Wednesday, September 29, 2010

Climate Scam: NGO credibility hit a new low. The shame much worse than their Rwandan Genocide culpability

NGOs have moved from back stage to centre stage in world politics, and are exerting their power and influence in every aspect of international relations and policy making. They have in most part, been a positive force in domestic and international affairs, working to alleviate poverty, protect human rights, preserve the environment, and provision of relief worldwide.

However, in recent times, various global Climate Justice Networks have popped up. These are platforms mainly constituted and controlled by Northern NGOs - the WWF, Greenpeace, Oxfam, Christian Aid, Action Aid, CARE, World Vision etc. Their rationale: 

If the world is to be saved from a climate catastrophe, it is essential for the civil society to take an active role in pressuring their governments and in moulding opinion to move in the direction of a solution based on the principle of equal atmospheric rights for all.

Leaving aside climate issues, the legitimacy of and role played by these Northern NGOs are still hugely debatable. Even their own partners have no hesitation in terming their behaviour towards their Southern counterparts, at best, as highly paternalistic. And yet they capture all the media space;  dominate the podiums and other spaces, speak on behalf of the global South, defending indigenous rights, raising the issue of climate impact etc. They bring (often by paying) token people, particularly innocent children from the South and tutor their presentations to paint a grim picture how global warming (sorry climate change, sorry climate weirdness, sorry climate disruption) are supposedly causing havoc in Southern countries.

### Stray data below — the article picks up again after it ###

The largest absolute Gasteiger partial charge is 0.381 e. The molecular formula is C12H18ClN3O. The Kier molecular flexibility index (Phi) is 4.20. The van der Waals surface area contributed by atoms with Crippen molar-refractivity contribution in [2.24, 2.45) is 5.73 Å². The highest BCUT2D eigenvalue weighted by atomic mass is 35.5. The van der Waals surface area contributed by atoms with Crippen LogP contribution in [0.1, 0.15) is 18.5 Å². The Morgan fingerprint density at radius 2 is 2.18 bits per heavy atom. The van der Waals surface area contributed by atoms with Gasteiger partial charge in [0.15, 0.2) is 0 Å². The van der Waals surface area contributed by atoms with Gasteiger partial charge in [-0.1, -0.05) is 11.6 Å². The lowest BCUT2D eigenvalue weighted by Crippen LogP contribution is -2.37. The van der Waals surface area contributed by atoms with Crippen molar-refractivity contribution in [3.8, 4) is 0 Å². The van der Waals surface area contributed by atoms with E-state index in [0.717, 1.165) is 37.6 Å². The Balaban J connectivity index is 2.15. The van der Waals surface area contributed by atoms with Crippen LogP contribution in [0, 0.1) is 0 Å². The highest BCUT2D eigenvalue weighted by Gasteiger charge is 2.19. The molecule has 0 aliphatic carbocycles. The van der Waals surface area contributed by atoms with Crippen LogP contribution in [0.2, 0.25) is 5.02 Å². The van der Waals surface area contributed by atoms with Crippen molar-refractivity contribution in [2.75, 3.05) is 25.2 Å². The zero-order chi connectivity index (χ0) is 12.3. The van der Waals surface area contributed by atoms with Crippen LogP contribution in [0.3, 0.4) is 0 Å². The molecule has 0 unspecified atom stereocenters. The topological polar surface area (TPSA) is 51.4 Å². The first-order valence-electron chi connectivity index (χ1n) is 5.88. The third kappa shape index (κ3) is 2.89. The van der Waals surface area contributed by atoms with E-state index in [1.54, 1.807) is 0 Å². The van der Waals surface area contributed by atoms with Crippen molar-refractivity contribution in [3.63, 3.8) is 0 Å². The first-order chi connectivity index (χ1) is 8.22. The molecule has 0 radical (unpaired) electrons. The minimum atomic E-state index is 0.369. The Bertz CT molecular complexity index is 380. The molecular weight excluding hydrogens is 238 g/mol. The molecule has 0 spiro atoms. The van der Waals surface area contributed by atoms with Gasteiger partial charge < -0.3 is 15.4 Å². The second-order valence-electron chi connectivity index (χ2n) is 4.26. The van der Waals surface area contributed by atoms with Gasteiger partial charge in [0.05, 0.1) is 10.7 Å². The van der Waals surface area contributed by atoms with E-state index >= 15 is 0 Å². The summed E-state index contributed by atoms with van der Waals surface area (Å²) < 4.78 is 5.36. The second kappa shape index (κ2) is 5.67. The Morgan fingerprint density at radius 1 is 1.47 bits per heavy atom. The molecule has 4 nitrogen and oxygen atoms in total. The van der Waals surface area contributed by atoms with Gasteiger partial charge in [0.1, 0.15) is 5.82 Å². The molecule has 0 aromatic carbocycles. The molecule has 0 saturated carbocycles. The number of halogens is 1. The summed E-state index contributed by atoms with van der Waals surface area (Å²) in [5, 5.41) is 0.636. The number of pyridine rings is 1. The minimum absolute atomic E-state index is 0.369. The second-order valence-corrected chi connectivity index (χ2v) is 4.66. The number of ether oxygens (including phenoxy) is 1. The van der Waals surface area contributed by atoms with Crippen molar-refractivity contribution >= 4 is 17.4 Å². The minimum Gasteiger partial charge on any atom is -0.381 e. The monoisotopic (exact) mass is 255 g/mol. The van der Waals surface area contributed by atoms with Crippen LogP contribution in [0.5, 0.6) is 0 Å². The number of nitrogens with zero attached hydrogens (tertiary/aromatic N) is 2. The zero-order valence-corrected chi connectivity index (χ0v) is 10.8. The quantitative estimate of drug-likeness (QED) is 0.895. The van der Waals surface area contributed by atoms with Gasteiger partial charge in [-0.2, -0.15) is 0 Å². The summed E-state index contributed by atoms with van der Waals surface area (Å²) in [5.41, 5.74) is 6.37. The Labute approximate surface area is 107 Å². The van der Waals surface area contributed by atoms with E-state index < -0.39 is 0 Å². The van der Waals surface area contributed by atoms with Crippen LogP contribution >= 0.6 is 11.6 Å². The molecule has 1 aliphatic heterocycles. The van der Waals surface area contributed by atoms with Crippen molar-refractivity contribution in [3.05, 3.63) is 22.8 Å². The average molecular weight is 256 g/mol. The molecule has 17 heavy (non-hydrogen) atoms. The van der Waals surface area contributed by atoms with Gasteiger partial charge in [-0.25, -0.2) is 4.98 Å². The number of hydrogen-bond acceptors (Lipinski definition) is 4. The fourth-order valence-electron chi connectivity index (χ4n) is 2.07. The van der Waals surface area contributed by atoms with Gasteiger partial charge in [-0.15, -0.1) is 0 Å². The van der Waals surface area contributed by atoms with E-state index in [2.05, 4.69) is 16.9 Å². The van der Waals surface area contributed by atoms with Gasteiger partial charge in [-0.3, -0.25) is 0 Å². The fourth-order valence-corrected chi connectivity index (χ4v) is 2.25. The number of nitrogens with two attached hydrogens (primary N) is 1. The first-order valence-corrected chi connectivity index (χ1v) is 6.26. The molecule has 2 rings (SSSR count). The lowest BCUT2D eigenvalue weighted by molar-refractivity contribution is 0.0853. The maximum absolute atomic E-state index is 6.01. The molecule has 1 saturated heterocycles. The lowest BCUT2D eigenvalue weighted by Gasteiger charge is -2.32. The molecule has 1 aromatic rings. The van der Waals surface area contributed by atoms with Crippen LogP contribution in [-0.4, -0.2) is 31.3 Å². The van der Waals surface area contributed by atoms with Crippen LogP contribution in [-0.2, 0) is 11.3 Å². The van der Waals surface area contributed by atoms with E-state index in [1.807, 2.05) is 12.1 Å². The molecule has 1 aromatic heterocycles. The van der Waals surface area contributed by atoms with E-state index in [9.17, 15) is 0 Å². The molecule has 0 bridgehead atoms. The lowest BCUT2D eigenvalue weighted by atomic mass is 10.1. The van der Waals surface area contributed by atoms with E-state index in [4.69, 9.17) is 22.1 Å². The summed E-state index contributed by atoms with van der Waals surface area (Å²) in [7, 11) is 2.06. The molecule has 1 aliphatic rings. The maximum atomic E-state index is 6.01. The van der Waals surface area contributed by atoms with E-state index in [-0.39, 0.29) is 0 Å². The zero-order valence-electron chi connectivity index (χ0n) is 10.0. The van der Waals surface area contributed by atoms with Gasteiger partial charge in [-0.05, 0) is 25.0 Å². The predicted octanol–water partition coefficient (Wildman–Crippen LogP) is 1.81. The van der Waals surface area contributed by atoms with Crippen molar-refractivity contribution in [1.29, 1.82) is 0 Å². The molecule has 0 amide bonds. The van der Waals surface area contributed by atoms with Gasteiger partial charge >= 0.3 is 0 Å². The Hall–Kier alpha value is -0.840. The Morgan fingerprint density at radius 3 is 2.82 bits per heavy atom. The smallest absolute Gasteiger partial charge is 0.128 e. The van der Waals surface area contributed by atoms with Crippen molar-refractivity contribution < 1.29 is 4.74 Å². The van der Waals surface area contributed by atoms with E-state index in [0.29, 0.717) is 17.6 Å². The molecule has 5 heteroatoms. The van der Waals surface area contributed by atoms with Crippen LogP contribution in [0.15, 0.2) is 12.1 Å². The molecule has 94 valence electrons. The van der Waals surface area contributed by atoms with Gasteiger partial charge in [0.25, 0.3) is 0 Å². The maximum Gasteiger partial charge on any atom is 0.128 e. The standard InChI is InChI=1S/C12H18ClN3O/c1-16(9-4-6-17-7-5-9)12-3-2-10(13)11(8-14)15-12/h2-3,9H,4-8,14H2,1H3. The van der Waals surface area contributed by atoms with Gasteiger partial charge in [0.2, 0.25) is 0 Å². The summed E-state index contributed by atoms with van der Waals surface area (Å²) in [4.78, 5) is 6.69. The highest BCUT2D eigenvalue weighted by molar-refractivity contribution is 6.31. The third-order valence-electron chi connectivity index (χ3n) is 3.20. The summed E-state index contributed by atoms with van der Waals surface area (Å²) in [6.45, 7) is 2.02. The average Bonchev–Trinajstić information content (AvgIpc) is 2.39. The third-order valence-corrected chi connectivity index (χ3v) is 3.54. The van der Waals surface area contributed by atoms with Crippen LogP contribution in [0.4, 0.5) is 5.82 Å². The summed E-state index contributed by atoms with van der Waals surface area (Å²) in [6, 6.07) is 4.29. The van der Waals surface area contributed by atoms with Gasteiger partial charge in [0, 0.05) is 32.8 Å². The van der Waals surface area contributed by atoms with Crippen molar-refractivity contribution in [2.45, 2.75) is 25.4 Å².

Still, there is nothing, per se, wrong in championing the causes of South countries even if they are tempted on occasions to demonstrate a means justifying ends mindset.  So let’s ignore their means for a moment. Let’s focus exclusively on their ends as we as member of the NGO fraternity or general public seldom research their record of accomplishment; or ask awkward questions on northern NGOs policies; or chase facts behind their claims and publicity spin. 

One of the most basic questions as we dig deeper is what kind of credentials do these northern NGOs possess to champion justice issues.  Simply put - are they committed to principles of justice as portrayed in their carefully cultivated public image?

During the early eighties, many of us in the social justice movement were strongly incensed by the media expose of World Vision (WV) as being a front for the United States government. Pax Christi, a Catholic human rights group, even called them a “Trojan Horse” for U.S. foreign policy. In 1981, WV who then administered a Salvadoran refugee camp was accused of involvement in the deaths of two newly arrived refugees. The latter were reportedly identified by WV staff, handed over to Honduran forces and suspiciously later found shot dead. 

For those of us then rookies in the NGO field, this was a shock.Until then we were naively taken up by all the rhetoric that humanitarian aid should be politically neutral and least of all, not be reduced as an appendage of the state.